AIPAC, which is officially non-partisan, advocates unconditional US support for Israel and pushes back against any criticism of Israeli governments and their human rights record. The group’s uncompromising advocacy for Israel has also persisted unabashedly as Israeli politics tilted further to the right, with the current government waging the war on Gaza often described as the most far-right cabinet in Israeli history.

In the US, progressives say AIPAC’s targeting of left-wing candidates often advances right-wing priorities at home.

The anti-AIPAC coalition’s strategy, as outlined by its launch statement, is to back progressives targeted by AIPAC with an ad campaign, lobby against the group’s agenda in Congress and call on Democrats to renounce it.

And so, Reject AIPAC is urging politicians to sign a pledge against AIPAC support.

“For decades, [AIPAC] has been a hawkish, warmongering, and bullying force in US politics,” the pledge reads.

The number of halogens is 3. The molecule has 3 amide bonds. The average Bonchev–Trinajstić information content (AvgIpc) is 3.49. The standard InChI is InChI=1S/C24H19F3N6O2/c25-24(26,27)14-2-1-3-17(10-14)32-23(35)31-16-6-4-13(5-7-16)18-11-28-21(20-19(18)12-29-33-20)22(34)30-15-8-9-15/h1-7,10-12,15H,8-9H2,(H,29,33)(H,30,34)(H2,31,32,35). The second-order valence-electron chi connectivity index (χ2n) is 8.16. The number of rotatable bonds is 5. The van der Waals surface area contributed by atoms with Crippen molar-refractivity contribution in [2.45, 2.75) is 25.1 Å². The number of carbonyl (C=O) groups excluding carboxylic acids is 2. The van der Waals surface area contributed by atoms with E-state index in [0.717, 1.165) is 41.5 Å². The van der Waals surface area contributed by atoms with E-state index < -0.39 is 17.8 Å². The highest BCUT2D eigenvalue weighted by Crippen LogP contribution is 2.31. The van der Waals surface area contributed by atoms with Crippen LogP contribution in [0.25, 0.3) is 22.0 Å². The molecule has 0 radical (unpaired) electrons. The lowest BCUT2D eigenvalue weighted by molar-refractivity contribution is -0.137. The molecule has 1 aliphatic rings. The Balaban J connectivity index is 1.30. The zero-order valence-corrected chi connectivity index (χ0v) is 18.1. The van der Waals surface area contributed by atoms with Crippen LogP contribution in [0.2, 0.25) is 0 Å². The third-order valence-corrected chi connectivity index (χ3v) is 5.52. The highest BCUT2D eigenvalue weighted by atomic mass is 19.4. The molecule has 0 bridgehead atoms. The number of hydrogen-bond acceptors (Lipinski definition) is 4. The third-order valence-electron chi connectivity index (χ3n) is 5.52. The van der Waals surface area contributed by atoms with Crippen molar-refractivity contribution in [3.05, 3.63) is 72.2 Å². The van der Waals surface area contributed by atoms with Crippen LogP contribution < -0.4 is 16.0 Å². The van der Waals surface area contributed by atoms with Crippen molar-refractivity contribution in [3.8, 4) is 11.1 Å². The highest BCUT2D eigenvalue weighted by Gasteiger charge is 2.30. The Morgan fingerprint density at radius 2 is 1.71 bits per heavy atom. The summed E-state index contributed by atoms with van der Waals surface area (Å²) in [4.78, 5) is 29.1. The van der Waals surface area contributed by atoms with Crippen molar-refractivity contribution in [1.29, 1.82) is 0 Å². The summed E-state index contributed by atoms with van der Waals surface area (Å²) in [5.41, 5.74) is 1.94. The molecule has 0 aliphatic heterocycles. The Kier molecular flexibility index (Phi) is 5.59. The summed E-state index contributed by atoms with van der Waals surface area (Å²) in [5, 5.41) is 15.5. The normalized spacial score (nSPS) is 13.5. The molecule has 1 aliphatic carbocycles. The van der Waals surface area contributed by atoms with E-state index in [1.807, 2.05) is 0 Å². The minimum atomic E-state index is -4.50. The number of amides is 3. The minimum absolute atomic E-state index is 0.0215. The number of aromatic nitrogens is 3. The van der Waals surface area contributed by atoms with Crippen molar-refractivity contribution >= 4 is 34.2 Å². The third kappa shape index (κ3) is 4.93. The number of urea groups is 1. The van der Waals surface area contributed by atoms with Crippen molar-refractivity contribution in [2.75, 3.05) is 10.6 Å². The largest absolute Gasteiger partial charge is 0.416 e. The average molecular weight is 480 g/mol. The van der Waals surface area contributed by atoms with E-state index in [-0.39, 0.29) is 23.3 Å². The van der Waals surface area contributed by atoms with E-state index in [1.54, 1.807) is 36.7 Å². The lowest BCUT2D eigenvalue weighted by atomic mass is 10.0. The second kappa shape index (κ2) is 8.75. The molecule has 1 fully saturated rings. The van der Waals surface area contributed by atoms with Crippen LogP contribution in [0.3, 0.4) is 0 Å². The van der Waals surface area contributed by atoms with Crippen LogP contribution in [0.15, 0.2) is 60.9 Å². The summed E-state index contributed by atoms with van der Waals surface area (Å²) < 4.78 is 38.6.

“AIPAC advocates for a US foreign policy directly at odds with human rights and international humanitarian law, and has supported an unconditional flow of US military funding and weapons to the Israeli government that have been used to support human rights violations against Palestinians.”

Long known as one of the most powerful special interest groups in Washington, AIPAC had formally stayed out of direct electioneering until 2022, when it formed a political action committee and an accompanying so-called “super PAC” to thwart the election of Israel critics.

AIPAC PAC and UDP focused on Democratic primaries in liberal-leaning congressional districts, where progressives are more likely to succeed.

They poured millions of dollars into races across the country, blanketing the airwaves with attacks against candidates critical of Israel, often focusing on issues that have nothing to do with foreign policy – a tactic that the group’s opponents describe as dishonest.

AIPAC did not return Al Jazeera’s request for comment by the time of publication.

‘Right-wing influence’